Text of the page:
According to “Military and Trading Posts of Montana” by Don Miller and Stan Cohen, Major Eugene M. Baker used infantry stationed at Fort Ellis to take military action against the Piegan tribe. This ended with the Marias Massacre, which killed many unarmed and unready Native Americans within the tribe while many were away to hunt. More

Mystery Ranch develops paratrooper backpack

Leave a comment

By TYLER BARTON/Montana State News

For decades, technology for parachute deployment has remained relatively stagnant. However, thanks to the efforts of local backpack manufacturer Mystery Ranch, that has changed. In March, Mystery Ranch released a new line of high-altitude jump packs that significantly reduce the baggage on military parachutists.

Mystery Ranch employee Liz O’Brien said, “The design for jump packs hasn’t changed much since Vietnam. This is the first major shift since then.”

With the inclusion of several carefully placed loops, Mystery Ranch’s efficient new design supplants the need for additional equipment that ensures lines connecting the chute deploy properly.

The new design will make U.S. military parachutist operations smoother and will free up space for mission-critical items.

Though the U.S. military has contracted Mystery Ranch packs for over a decade, beginning with Navy SEAL prototypes in 2004, they produce a variety of backpack styles for many different situations, including mountaineering, climbing, hunting, everyday use, and even heat-resistant packs designed especially for firefighters. More

Survey: Bozemanites want green transportation

Leave a comment

By SAMANTHA SUNDLY/Montana State News

The Bozeman City Commission heard a special presentation by Jeff Key on the updated city Transportation Master Plan (TMP) on Monday. The new plan was initiated in November 2015, surveying community members on their priorities for the city’s road and bikeways in order to recommend transportation improvements in Bozeman.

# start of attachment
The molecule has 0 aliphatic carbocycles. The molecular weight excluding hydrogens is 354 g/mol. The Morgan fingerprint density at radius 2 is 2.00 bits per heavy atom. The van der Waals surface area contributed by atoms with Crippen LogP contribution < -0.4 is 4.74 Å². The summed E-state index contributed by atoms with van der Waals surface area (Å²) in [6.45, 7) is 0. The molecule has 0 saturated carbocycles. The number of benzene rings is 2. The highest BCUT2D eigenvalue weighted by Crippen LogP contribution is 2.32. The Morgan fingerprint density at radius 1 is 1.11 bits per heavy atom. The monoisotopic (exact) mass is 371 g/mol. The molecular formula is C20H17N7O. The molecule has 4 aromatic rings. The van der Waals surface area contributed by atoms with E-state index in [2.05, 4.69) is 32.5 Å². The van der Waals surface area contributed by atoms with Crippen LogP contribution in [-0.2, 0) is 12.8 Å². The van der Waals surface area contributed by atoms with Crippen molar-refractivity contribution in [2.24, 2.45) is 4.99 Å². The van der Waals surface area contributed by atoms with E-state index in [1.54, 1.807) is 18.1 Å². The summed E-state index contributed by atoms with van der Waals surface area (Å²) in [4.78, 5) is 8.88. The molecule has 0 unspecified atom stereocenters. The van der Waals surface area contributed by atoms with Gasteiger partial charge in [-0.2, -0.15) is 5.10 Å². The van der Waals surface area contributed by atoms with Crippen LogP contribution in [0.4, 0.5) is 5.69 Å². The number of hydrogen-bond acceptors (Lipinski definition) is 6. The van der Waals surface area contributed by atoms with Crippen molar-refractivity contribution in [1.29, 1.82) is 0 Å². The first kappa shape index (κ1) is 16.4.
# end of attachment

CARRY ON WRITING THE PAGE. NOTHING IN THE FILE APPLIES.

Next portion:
Survey results revealed an overwhelming community priority, with 73.3 percent of participants providing a “strongly agree” rating to the sixth TMP goal of environmental sustainability.

Surveys were released Dec. 7, 2015 on a Bozeman Online City Hall forum, eliciting 393 responses on citizen’s priorities for improving Bozeman transportation. The survey questions focused specifically on Bozeman citizens’ agreement or disagreement with the TMP’s seven transportation goals.

According to the Bozeman Transportation Master Plan website, these goals include:

maintaining existing transportation; improving efficiency, performance and connectivity of a balanced transportation system; supporting and promoting coordinated land use and transportation planning efforts; providing a safe and secure transportation system; supporting economic vitality of the community; protecting and enhancing environmental sustainability, providing opportunities for active lifestyles, and conserving natural and cultural resources, and promoting a financially sustainable transportation plan that is actively used to guide the transportation decision making process. More

Tiny houses eyed as solution for homeless

Leave a comment

By BAY STEPHENS/Montana State News

The tiny home movement has been gathering momentum in recent years and now those wrestling with homelessness in Bozeman might ride the wave with the endorsement of The Community Affordable Housing Advisory Board (CAHAB).

“Our mission is to build self-governing community of residence living in single-living community homes,” said Connie Campbell-Pearson, a deacon with St. James Episcopal Church, in a recent presentation to CAHAB. She is heading up the project with the support of her church and, likely, the city at her back.

Half of the homeless population in Bozeman, Campbell-Pearson said, are transitionally homeless, for which the Warming Center works well in providing a safe and warm place to sleep while individuals sort things out. The other half are chronically homeless, living on the streets for one to two years with a risk of death. More

Older Entries